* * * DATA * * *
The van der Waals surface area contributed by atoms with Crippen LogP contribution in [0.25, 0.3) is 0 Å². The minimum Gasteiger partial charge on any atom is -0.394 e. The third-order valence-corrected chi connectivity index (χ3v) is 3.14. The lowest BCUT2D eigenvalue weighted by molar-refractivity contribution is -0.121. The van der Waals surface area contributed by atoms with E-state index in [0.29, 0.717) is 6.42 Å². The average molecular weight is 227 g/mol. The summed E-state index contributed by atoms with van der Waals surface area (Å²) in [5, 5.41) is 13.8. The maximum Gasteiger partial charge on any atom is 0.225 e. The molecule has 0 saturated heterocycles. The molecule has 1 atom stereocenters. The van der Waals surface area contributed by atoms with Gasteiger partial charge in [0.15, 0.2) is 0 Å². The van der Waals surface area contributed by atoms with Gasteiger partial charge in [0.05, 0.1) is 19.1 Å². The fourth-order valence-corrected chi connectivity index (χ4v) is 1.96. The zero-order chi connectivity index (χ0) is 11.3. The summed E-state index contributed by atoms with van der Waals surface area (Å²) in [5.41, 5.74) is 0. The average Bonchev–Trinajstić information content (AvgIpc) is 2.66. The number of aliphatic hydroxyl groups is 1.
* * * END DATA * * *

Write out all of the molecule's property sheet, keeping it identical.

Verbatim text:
The van der Waals surface area contributed by atoms with Crippen LogP contribution in [0.25, 0.3) is 0 Å². The minimum Gasteiger partial charge on any atom is -0.394 e. The third-order valence-corrected chi connectivity index (χ3v) is 3.14. The lowest BCUT2D eigenvalue weighted by molar-refractivity contribution is -0.121. The van der Waals surface area contributed by atoms with E-state index in [0.29, 0.717) is 6.42 Å². The average molecular weight is 227 g/mol. The summed E-state index contributed by atoms with van der Waals surface area (Å²) in [5, 5.41) is 13.8. The maximum Gasteiger partial charge on any atom is 0.225 e. The molecule has 0 saturated heterocycles. The molecule has 1 atom stereocenters. The van der Waals surface area contributed by atoms with Gasteiger partial charge in [0.15, 0.2) is 0 Å². The van der Waals surface area contributed by atoms with Gasteiger partial charge in [0.05, 0.1) is 19.1 Å². The fourth-order valence-corrected chi connectivity index (χ4v) is 1.96. The zero-order chi connectivity index (χ0) is 11.3. The summed E-state index contributed by atoms with van der Waals surface area (Å²) in [5.41, 5.74) is 0. The average Bonchev–Trinajstić information content (AvgIpc) is 2.66. The number of aliphatic hydroxyl groups is 1.